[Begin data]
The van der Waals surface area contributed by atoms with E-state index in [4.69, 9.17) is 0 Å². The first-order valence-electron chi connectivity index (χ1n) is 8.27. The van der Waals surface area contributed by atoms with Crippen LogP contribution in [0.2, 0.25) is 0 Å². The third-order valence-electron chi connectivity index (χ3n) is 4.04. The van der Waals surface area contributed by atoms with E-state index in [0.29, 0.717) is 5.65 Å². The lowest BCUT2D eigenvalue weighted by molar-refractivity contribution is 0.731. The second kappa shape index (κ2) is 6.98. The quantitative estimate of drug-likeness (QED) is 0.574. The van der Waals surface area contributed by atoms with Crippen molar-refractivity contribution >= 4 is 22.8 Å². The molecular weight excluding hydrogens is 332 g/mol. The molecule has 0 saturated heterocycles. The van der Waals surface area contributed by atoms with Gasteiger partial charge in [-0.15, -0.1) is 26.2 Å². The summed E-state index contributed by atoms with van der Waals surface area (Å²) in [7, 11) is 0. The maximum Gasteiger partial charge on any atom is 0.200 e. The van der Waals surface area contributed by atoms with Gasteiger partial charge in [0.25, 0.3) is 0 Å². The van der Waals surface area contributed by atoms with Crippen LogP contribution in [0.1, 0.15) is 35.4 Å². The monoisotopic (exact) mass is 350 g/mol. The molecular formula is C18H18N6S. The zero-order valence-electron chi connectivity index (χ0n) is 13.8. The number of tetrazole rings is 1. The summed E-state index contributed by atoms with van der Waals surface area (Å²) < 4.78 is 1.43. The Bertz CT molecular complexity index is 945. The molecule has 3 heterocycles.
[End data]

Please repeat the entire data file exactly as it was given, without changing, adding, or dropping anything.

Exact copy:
The van der Waals surface area contributed by atoms with E-state index in [4.69, 9.17) is 0 Å². The first-order valence-electron chi connectivity index (χ1n) is 8.27. The van der Waals surface area contributed by atoms with Crippen LogP contribution in [0.2, 0.25) is 0 Å². The third-order valence-electron chi connectivity index (χ3n) is 4.04. The van der Waals surface area contributed by atoms with E-state index in [0.29, 0.717) is 5.65 Å². The lowest BCUT2D eigenvalue weighted by molar-refractivity contribution is 0.731. The second kappa shape index (κ2) is 6.98. The quantitative estimate of drug-likeness (QED) is 0.574. The van der Waals surface area contributed by atoms with Crippen molar-refractivity contribution >= 4 is 22.8 Å². The molecular weight excluding hydrogens is 332 g/mol. The molecule has 0 saturated heterocycles. The van der Waals surface area contributed by atoms with Gasteiger partial charge in [-0.15, -0.1) is 26.2 Å². The summed E-state index contributed by atoms with van der Waals surface area (Å²) in [7, 11) is 0. The maximum Gasteiger partial charge on any atom is 0.200 e. The van der Waals surface area contributed by atoms with Gasteiger partial charge in [0.25, 0.3) is 0 Å². The van der Waals surface area contributed by atoms with Crippen LogP contribution in [0.1, 0.15) is 35.4 Å². The monoisotopic (exact) mass is 350 g/mol. The molecular formula is C18H18N6S. The zero-order valence-electron chi connectivity index (χ0n) is 13.8. The number of tetrazole rings is 1. The summed E-state index contributed by atoms with van der Waals surface area (Å²) < 4.78 is 1.43. The Bertz CT molecular complexity index is 945. The molecule has 3 heterocycles.